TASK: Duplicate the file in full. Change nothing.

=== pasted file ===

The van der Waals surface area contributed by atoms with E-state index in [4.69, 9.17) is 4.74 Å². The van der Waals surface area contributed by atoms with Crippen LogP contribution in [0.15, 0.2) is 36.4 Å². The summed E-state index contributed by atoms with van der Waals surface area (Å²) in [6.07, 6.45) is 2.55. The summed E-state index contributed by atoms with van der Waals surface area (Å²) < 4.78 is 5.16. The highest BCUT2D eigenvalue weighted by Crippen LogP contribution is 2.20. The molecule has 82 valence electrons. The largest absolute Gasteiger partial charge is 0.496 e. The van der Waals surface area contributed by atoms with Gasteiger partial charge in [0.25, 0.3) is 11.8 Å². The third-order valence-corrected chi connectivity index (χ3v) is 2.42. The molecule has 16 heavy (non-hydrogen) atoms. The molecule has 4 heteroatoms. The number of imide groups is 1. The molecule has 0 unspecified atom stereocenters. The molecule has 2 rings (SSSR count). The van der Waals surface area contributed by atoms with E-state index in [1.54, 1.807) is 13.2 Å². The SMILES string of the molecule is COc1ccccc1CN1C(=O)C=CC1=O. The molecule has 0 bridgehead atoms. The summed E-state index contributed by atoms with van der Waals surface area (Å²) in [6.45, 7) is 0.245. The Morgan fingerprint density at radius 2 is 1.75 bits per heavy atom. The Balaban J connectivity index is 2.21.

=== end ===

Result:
The van der Waals surface area contributed by atoms with E-state index in [4.69, 9.17) is 4.74 Å². The van der Waals surface area contributed by atoms with Crippen LogP contribution in [0.15, 0.2) is 36.4 Å². The summed E-state index contributed by atoms with van der Waals surface area (Å²) in [6.07, 6.45) is 2.55. The summed E-state index contributed by atoms with van der Waals surface area (Å²) < 4.78 is 5.16. The highest BCUT2D eigenvalue weighted by Crippen LogP contribution is 2.20. The molecule has 82 valence electrons. The largest absolute Gasteiger partial charge is 0.496 e. The van der Waals surface area contributed by atoms with Gasteiger partial charge in [0.25, 0.3) is 11.8 Å². The third-order valence-corrected chi connectivity index (χ3v) is 2.42. The molecule has 16 heavy (non-hydrogen) atoms. The molecule has 4 heteroatoms. The number of imide groups is 1. The molecule has 0 unspecified atom stereocenters. The molecule has 2 rings (SSSR count). The van der Waals surface area contributed by atoms with E-state index in [1.54, 1.807) is 13.2 Å². The SMILES string of the molecule is COc1ccccc1CN1C(=O)C=CC1=O. The molecule has 0 bridgehead atoms. The summed E-state index contributed by atoms with van der Waals surface area (Å²) in [6.45, 7) is 0.245. The Morgan fingerprint density at radius 2 is 1.75 bits per heavy atom. The Balaban J connectivity index is 2.21.